Tiny rods steer themselves
Nov 6, 2007 1 comment
Many tiny organisms such as bacteria propel themselves towards food or away from toxins in a process called chemotaxis. Now researchers in the US have created tiny metal rods that are the first non-biological entities to show this behaviour by "swimming" towards regions in a solution with a higher concentration of a certain chemical. The team believes that the effect could someday have applications ranging from detecting chemicals to assembling tiny structures (Phys. Rev. Lett. 99 178103).
Chemotaxis is the tendency of some biological organisms to move in response to a gradient in chemical concentration – either towards a chemical attractant or away from a repellent. In non-biological systems, chemotaxis could be useful for directing the motion of small particles in fluids or even assembling collections of particles into nanostructures – without the need for applying external electric or magnetic fields. Non-biological chemotaxis could also be used to seek out the presence of certain chemicals in environments that are hostile to living organisms.
However, chemotaxis in biological cells is extremely complex and this has made it very difficult to mimic the effect in non-biological systems. Now, Ayusman Sen and colleagues at the Pennsylvania State University have come up with a very simple way of doing so. The team made a large number of tiny metal rods that were 2 µm long. Each rod was gold along one half of its length and platinum along the other. The rods were placed in a dish containing pure water and a piece of gel that contained hydrogen peroxide. The hydrogen peroxide slowly leached from the gel into the water, creating a concentration gradient in the surrounding water.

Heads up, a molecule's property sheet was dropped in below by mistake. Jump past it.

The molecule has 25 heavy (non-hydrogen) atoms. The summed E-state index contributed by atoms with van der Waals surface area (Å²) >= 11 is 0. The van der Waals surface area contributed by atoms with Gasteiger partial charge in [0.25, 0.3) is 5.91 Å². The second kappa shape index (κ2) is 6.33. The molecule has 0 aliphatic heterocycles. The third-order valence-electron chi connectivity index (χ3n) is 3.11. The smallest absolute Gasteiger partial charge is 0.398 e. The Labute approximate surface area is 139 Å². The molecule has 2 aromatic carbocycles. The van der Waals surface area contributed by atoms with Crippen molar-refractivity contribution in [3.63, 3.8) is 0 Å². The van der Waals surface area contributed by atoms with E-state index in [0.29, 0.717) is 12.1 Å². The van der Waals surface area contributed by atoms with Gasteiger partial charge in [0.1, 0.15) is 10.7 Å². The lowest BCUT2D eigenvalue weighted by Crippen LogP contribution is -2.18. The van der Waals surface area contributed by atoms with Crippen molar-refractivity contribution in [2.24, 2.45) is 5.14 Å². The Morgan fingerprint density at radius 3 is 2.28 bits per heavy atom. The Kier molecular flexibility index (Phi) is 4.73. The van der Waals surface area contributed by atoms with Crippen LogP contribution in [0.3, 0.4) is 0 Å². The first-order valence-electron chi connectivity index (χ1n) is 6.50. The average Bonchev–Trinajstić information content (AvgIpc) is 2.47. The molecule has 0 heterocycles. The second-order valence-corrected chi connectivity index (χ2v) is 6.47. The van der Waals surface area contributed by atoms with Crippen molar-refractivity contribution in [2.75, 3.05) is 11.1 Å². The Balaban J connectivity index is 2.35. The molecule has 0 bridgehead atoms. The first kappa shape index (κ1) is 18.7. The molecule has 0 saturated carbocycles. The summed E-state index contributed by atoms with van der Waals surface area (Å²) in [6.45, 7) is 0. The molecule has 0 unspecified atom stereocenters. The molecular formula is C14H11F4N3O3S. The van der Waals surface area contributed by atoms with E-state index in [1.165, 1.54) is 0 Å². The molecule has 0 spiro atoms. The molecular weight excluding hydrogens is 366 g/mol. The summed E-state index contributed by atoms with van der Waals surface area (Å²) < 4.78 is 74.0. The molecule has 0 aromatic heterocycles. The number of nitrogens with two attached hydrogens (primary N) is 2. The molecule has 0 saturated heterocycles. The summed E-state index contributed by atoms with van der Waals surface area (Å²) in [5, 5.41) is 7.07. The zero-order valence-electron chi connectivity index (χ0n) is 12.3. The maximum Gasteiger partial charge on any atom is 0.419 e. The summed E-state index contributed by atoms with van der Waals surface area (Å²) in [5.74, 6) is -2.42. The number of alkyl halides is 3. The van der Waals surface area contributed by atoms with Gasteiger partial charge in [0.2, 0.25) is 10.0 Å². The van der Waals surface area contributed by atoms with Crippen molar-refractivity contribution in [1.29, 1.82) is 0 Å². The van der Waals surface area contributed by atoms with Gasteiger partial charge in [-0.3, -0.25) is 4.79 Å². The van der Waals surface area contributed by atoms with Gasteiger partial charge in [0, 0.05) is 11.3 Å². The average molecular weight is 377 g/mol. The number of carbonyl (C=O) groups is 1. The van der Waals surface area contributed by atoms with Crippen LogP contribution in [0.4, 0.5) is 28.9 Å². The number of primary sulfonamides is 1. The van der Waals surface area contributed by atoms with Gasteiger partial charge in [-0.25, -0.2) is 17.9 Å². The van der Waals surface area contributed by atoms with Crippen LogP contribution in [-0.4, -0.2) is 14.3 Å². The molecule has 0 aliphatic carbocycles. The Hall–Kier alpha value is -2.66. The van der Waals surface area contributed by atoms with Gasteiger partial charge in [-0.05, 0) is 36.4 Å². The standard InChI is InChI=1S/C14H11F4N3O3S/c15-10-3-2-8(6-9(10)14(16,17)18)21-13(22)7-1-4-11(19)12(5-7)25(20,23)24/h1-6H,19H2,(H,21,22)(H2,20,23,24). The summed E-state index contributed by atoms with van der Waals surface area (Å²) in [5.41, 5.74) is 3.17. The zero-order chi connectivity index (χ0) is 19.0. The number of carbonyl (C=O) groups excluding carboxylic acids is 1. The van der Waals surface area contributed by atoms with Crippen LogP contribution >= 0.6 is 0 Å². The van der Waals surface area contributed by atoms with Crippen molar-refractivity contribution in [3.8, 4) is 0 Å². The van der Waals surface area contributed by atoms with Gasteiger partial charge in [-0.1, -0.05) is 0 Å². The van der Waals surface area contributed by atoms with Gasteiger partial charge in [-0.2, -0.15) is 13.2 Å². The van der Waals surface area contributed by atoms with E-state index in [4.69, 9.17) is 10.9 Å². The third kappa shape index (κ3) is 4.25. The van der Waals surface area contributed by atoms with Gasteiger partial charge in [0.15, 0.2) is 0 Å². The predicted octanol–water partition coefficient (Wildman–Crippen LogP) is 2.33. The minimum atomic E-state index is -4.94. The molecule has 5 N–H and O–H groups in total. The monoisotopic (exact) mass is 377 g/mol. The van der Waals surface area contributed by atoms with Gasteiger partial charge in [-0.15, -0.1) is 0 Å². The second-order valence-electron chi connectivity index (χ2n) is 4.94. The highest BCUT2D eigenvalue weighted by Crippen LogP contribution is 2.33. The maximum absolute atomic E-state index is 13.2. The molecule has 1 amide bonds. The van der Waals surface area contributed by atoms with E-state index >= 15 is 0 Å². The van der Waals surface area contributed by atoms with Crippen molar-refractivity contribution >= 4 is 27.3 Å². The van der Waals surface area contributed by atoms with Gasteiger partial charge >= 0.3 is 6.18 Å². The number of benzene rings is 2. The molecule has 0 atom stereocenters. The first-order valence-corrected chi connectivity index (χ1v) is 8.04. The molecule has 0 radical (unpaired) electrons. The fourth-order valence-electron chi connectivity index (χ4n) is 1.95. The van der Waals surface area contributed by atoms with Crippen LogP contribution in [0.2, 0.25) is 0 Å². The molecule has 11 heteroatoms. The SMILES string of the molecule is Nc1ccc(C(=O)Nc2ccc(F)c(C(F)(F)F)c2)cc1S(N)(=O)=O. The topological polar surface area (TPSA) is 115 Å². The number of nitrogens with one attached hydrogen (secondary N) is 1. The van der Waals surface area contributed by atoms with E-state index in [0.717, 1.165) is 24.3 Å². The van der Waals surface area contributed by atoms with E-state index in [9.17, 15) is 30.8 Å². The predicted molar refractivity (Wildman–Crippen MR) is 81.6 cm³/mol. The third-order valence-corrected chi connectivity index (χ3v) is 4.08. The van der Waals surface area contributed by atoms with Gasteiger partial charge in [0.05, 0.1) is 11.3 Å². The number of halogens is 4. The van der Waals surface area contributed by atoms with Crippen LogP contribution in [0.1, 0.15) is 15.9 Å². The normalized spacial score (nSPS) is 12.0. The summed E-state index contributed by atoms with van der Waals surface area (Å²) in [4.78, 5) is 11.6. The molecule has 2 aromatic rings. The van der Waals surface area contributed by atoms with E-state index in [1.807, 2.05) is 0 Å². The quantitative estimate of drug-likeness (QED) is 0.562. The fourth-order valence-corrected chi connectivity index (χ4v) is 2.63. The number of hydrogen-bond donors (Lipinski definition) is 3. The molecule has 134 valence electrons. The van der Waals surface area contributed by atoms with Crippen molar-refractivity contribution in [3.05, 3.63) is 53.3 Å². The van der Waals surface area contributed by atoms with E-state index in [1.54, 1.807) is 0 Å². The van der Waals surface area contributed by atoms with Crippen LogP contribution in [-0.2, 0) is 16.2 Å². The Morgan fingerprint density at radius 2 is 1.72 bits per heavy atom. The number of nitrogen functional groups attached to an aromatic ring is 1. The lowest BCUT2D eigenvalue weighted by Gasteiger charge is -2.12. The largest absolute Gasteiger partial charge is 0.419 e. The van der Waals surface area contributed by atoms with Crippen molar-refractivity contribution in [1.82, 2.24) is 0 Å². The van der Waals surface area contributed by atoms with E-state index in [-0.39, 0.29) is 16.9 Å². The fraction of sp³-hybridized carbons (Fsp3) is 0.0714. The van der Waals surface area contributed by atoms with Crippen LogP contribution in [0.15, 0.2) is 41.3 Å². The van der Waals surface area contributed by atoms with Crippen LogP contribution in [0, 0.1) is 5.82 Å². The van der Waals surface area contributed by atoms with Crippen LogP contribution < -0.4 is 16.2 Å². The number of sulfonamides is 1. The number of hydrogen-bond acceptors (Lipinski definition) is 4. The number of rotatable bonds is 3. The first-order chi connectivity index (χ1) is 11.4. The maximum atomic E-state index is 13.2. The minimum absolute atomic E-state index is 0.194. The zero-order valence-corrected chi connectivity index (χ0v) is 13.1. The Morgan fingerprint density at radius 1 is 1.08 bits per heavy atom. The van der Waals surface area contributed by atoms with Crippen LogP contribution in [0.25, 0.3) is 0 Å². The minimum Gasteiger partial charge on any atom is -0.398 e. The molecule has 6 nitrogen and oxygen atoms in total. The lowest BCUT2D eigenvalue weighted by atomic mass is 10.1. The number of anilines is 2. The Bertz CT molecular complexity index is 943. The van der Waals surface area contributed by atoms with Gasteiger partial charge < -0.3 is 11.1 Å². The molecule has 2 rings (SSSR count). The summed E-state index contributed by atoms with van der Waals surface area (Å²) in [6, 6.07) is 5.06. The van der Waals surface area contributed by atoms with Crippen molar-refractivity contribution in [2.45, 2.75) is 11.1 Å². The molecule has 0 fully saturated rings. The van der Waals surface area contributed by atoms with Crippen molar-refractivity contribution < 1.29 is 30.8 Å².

After about 110 hours, the team noticed that more than 70% of the rods had accumulated next to the gel. According to the researchers, this movement occurred because hydrogen peroxide undergoes different chemical reactions at the gold and platinum ends of the rods. This they say, drives fluid along the rod causing it to move. The particles' speed increases with the local concentration of hydrogen peroxide and so on average the rods are "attracted" to the gel – a simple realization of chemotaxis.
Sen told physicsworld.com that the experiment shows that, in principle, it is possible to "build nanomotors 'from scratch' that mimic biological motors by using catalytic reactions to create forces." Sen and colleagues are now investigating the use of light to control photocatalytic reactions on the rods' surfaces thereby mimicking “phototaxis” – whereby organisms move according to changing light levels. This could allow light to be used to create complex arrangements of particles.
Ramin Golestanian, a physicist at the University of Sheffield in the UK who has worked on similar nanopropulsion systems told physicsworld.com that the Penn State team has addressed a “fundamental issue” facing those designing tiny swimming machines – how to steer them. According to Golestanian, chemotaxis is nature's solution to the steering problem and it is appropriate for nanotechnologists to "get [their] inspiration from biological mechanisms".
About the author
André Brown is doing a PhD in biophysics at the University of Pennsylvania